We took the weapon into the field and we took it with us into the gas chamber (don't ask me why it was called a gas chamber instead of a protective chamber). We used it for certain training events. Otherwise, you never saw the damned thing. For about four years, I "shared" a rifle, which meant that, when it was time to go qualify, I used the one that was handed to me. I was stationed in South Korea for a year. The rifle I was assigned during that time did not have an ejector spring, which meant that, if the balloon had gone up, I would have one shot and then the weapon would jam. Yay! But don't worry, everyone said, because the KATUSA's would be throwing down perfectly good rifles left and right for me to choose from.

We always used thirty round magazines. I don't know what a clip is, but a magazine for this weapon will hold thirty rounds. It's not heavy, and it comes with a sling. More often than not, I carried this weapon with it slung across my back with the barrel pointed downwards, often with 100 mile an hour tape over the magazine port. You have to keep this weapon very, very clean otherwise it will jam. The safety was always on, except when firing at the range. There was never a magazine in the weapon, ever, unless we were on the range. And when you were on the firing range, you observed the strictest safety protocols.

I watched a female private point her rifle at a Drill Sergeant on Fort Leonard Wood, Missouri once. This was on the qualifying range. He instinctively reached out, pushed her rifle out of his chest, and it went off. That is as close to hearing a shot fired in anger as I ever got in 7 years.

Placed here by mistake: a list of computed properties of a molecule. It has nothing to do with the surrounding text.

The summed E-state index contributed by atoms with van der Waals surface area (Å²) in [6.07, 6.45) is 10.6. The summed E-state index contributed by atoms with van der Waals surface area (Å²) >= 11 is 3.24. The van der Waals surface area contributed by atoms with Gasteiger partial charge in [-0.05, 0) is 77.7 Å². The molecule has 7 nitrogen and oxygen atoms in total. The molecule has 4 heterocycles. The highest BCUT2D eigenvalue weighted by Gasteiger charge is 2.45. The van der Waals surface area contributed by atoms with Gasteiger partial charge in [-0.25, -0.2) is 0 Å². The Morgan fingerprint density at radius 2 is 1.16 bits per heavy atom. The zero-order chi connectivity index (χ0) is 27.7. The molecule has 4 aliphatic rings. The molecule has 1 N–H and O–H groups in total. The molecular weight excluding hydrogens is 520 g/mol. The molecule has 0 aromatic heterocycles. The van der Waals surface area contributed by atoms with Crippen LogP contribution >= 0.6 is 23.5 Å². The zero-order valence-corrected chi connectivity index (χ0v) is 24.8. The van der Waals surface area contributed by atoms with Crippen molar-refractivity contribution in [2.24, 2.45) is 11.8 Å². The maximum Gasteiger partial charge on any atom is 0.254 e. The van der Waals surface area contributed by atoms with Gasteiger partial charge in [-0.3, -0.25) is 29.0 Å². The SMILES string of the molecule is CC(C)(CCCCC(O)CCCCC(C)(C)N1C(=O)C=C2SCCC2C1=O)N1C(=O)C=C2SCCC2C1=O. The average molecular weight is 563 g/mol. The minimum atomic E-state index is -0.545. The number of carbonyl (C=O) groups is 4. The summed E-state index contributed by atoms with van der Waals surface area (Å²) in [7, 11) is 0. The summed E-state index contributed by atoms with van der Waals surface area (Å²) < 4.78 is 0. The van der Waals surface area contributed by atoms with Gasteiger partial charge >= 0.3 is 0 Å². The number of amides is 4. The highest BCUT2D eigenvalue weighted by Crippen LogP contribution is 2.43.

Gender has no bearing on being successful with the weapon. The soldiers who did very well on the qualifying range were often the ones who had never fired a rifle before. The ones who did the worst were country boys who knew everything about shooting and would often remark that this dang gun didn't shoot good. Women were as good as men with the M16A2 and often deadlier.

There was no chance that someone was going to have a few rounds on them. If you were caught with a piece of expended brass, you were in trouble. If you were ever caught with a .556mm NATO round, you were in huge trouble. There was always an amnesty box around in case you got cold feet about keeping a souvenir. I'm sure a few guys did. I didn't care.